Report From PIA – November 1
Today a simple walk with The Dog led to thinking about a state ban on the sale of common landscape plants, the Buddhist Principle of Right Speech, and the phrase “it seemed like a good idea at the time”. Let me explain.
As of 2009, there are several plants that are not to be sold in the state of Massachusetts, among them, Euonymus alatus, or burning bush. This shrub has been a favorite among home landscapers for years because it’s easy to grow and has brilliant red fall color.
When I tell my consultation clients and radio audience that burning bush is now a banned-in-Boston and all of Massachusetts plant, their first response is to ask why. “Because it self-seeds so prolifically that it’s now sprouting up in the wild, and choking out native plants,” I’ll answer. Then I go on to explain that the wildlife that depends on those choked-out natives, will suffer or disappear.
Their next response is often to say, “But people have already planted them. Isn’t this a case of closing the door after the horse in out of the barn?”
As I walked The Dog today, I saw dozens of tiny burning bush on the edge of the woods. This idiom about locking the barn door when the horse has already left came to mind, and that reminded me of the Buddhist Principle of Right Speech.
Right speech is one of the guidelines for ethical conduct in Buddhism’s eightfold path. It acknowledges that words have the power to make friends or enemies, and create war or peace. Right speech means not using words in ways that are wounding, and to refrain from empty chatter about others.
Now, I’m not a Buddhist, but I see the wisdom in the eightfold path’s guidelines. There are more occasions than I wish to remember when my words were hurtful to other people, and I can gossip with the best of them. Those remarks all seemed like a good idea at the time…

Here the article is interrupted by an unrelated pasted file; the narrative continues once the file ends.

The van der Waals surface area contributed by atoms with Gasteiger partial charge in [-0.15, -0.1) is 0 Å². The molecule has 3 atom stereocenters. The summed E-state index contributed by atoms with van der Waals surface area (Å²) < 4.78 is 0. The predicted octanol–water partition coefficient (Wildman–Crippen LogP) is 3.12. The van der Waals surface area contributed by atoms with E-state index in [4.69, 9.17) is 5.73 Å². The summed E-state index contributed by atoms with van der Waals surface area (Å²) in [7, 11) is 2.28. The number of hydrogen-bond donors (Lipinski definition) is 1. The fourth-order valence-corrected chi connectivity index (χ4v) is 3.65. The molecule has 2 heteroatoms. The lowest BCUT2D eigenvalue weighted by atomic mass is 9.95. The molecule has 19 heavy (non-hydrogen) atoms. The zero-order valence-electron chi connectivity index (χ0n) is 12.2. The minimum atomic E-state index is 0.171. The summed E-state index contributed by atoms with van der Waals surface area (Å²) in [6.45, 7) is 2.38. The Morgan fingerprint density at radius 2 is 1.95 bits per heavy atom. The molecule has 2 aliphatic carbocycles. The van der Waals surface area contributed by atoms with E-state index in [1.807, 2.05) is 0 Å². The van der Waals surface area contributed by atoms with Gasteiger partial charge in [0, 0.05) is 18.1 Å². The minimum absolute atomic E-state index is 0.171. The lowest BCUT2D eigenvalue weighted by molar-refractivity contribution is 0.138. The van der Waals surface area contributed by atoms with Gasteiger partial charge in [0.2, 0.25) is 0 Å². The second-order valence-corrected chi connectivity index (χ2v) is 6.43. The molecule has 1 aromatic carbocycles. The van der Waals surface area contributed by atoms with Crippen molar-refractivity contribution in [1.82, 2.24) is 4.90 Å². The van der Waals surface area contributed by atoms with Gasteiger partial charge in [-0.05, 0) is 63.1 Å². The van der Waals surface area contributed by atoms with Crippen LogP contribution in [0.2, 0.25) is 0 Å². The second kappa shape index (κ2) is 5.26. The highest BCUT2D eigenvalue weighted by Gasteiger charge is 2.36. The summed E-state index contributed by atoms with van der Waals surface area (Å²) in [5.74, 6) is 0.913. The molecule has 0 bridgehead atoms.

Once unkind words are out, it’s pretty difficult to undo the damage. Trying to repair the destruction after a cutting remark is a bit like locking the barn door once the horse has bolted. And yet an effort toward reparations is better than letting the comment or gossip stand. The horse might be out, but that just means it’s time to run after it, and take the necessary steps to lead it back to shelter.
An apology may not remove insensitive words, but it’s a start at making amends. Acknowledging that there is an ideal to strive for, and I have just failed to reach it, puts me closer to fixing the problem. As I attempt to repair the damage, I can think about how not to repeat the same mistake in the future, taking me one tiny step down the path toward right speech.
And so it is with trying to deal with invasive plants. Yes, we have already filled many yards and gardens with burning bush and the other banned-in-Boston plants. Yes, these plants seemed like a good idea many years ago, but now we know better. If we don’t attempt to remedy the situation, we’re not only sacrificing our environment and causing future damage, but we’re also saying that after seeing that we’ve made a mistake, we have no power for healing and transformation.
We do have that power. We can restore our wild places, and repair a habit of speaking hurtful words. Just because it seemed like a good idea at the time, doesn’t mean we need to continue with damaging behaviors.